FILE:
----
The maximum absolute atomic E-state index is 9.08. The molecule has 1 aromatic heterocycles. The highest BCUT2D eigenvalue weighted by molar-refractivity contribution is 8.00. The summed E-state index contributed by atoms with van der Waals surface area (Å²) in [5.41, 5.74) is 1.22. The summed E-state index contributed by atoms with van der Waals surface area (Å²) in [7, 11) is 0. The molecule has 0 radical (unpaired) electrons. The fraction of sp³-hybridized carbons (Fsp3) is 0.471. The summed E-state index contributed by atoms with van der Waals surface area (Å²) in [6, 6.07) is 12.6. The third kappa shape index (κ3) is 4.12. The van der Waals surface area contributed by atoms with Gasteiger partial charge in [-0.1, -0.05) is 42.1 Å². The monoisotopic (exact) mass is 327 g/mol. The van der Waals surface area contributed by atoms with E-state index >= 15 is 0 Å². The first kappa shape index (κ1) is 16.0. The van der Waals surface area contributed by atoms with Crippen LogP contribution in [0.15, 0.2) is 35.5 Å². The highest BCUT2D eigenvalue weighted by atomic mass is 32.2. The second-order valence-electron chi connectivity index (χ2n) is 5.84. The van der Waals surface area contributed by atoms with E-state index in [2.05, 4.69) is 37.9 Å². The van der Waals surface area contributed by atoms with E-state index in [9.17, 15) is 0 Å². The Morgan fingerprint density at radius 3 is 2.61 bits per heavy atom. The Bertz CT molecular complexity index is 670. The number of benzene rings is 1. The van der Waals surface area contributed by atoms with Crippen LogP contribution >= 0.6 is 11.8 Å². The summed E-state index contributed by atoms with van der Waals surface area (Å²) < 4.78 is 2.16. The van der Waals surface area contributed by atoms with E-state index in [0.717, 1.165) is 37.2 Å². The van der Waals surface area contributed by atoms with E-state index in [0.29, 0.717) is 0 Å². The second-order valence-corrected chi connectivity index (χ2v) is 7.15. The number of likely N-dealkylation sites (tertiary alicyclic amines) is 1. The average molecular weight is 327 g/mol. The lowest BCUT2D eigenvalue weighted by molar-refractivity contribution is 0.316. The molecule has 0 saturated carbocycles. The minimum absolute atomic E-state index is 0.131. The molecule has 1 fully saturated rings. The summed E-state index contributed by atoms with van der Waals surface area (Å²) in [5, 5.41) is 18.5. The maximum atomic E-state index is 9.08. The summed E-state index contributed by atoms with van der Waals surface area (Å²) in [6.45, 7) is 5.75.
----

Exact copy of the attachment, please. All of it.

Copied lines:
The maximum absolute atomic E-state index is 9.08. The molecule has 1 aromatic heterocycles. The highest BCUT2D eigenvalue weighted by molar-refractivity contribution is 8.00. The summed E-state index contributed by atoms with van der Waals surface area (Å²) in [5.41, 5.74) is 1.22. The summed E-state index contributed by atoms with van der Waals surface area (Å²) in [7, 11) is 0. The molecule has 0 radical (unpaired) electrons. The fraction of sp³-hybridized carbons (Fsp3) is 0.471. The summed E-state index contributed by atoms with van der Waals surface area (Å²) in [6, 6.07) is 12.6. The third kappa shape index (κ3) is 4.12. The van der Waals surface area contributed by atoms with Gasteiger partial charge in [-0.1, -0.05) is 42.1 Å². The monoisotopic (exact) mass is 327 g/mol. The van der Waals surface area contributed by atoms with E-state index >= 15 is 0 Å². The first kappa shape index (κ1) is 16.0. The van der Waals surface area contributed by atoms with Crippen LogP contribution in [0.15, 0.2) is 35.5 Å². The highest BCUT2D eigenvalue weighted by atomic mass is 32.2. The second-order valence-electron chi connectivity index (χ2n) is 5.84. The van der Waals surface area contributed by atoms with E-state index in [2.05, 4.69) is 37.9 Å². The van der Waals surface area contributed by atoms with E-state index in [9.17, 15) is 0 Å². The Morgan fingerprint density at radius 3 is 2.61 bits per heavy atom. The Bertz CT molecular complexity index is 670. The number of benzene rings is 1. The van der Waals surface area contributed by atoms with Crippen LogP contribution >= 0.6 is 11.8 Å². The summed E-state index contributed by atoms with van der Waals surface area (Å²) < 4.78 is 2.16. The van der Waals surface area contributed by atoms with E-state index in [0.717, 1.165) is 37.2 Å². The van der Waals surface area contributed by atoms with E-state index in [0.29, 0.717) is 0 Å². The second-order valence-corrected chi connectivity index (χ2v) is 7.15. The number of likely N-dealkylation sites (tertiary alicyclic amines) is 1. The average molecular weight is 327 g/mol. The lowest BCUT2D eigenvalue weighted by molar-refractivity contribution is 0.316. The molecule has 0 saturated carbocycles. The minimum absolute atomic E-state index is 0.131. The molecule has 1 fully saturated rings. The summed E-state index contributed by atoms with van der Waals surface area (Å²) in [5, 5.41) is 18.5. The maximum atomic E-state index is 9.08. The summed E-state index contributed by atoms with van der Waals surface area (Å²) in [6.45, 7) is 5.75.